Duplex Print Processing for Minimal Memory Requirements for A Page Printer
Original Publication Date: 1991-Jun-01
Included in the Prior Art Database: 2005-Apr-02
Damon, BW: AUTHOR [+2]
Disclosed is a processing method that reduces the minimum memory requirements to perform duplex printing with a single imaging device using a simple duplex mechanism that provides a means to "turn the page over."
Duplex Print Processing for Minimal Memory Requirements
for A Page
a processing method that reduces the minimum
memory requirements to perform duplex printing with a single imaging
device using a simple duplex mechanism that provides a means to "turn
the page over."
printing in a page printer with a single imaging device
that also provides collated simplex output typically requires the
printer to store at least two page images to provide collated duplex
output also. Even more pages may be required to run the mechanism at
maximum throughput. Simplex printing can be done with much less than
a full bit map if the imaging engine process is faster than the
imaging mechanism. Duplex printing not only requires at least twice
the memory to process an image but also complicates the determination
of when resources, such as fonts and overlays, can be released from
memory. This either reduces the complexity of the page that can be
printed in duplex or increases the minimum size of memory required
for duplex. In addition, if the side 1 image is complete but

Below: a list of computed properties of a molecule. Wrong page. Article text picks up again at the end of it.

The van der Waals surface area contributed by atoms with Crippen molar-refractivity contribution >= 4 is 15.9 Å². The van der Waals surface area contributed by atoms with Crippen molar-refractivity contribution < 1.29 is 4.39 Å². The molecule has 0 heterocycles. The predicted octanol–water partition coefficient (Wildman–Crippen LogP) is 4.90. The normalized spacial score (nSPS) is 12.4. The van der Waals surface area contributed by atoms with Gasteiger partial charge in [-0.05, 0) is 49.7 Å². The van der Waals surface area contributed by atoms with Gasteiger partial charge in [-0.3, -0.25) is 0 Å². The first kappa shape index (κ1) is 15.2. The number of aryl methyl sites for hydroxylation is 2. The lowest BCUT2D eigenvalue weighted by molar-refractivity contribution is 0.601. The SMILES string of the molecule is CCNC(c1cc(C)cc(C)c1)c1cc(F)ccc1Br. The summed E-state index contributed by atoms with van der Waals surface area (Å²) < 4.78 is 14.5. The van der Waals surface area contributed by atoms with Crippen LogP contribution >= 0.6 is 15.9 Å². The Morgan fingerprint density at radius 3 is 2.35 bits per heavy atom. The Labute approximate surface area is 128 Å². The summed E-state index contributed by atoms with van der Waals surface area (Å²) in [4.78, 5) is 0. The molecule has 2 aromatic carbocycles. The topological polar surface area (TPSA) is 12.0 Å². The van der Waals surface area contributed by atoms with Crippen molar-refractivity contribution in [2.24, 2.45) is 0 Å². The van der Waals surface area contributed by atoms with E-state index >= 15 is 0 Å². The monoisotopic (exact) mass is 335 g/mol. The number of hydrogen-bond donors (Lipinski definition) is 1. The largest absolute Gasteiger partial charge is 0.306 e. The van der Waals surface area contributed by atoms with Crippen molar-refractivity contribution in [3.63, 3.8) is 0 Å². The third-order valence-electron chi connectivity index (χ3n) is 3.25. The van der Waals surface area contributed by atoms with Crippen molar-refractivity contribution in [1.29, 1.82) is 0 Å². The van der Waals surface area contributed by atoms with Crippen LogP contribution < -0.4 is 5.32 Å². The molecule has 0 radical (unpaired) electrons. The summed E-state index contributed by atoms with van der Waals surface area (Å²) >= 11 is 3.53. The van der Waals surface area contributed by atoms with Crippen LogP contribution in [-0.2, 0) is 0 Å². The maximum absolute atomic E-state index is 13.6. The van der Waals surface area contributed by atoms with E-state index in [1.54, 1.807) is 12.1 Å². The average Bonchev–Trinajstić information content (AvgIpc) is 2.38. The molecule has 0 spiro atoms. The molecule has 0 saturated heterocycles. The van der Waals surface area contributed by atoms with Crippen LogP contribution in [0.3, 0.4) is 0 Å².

insufficient storage is available for side 2, side 2 must be printed
incompletely or side 1 must be printed first which will cause that
page to be collated improperly.
Memory requirements for page printers can vary
from very little
(for flat text printing) to very large (for complex images with
multiple fonts or graphics). The worst case for a monochrome print
mechanism would require enough memory to store a whole page at the
desired print resolution. If the paper path is long and print error
recovery is a desired feature, several pages must be stored to
maintain the maximum throughput of the mechanism. Typical usage of a
page printer, however, would need much less than that so page
printers include memory to handle the typical case and "slow down"
(keep fewer pages in the paper path, even down to doing a single
page) for more complex printing conditions. Many page printers have
base memory configurations that are insufficient to print a single
complex page; some report the error, some print incompletely. This
is done to provide a minimum price point for a printer.
printer with a single imaging mechanism and a duplex
mechanism. That duplex mechanism can, on command, return a printed
page to the source drawer turned over so that the reverse side can be
printed. For the simplest duplex mechanism, one of the pages must be
printed upside-down, i.e., if a normal page orientation is described
as portrait orientation, one side must be printed in reverse portrait
orientation. Otherwise, the duplex mechanism must actually flip the
page over. With the image reversal, it must only have a means to
reverse its path.
essentially infinite memory available there will exist
some class of complex pages that cannot be printed on the duplex
printer. This class of pages increases with...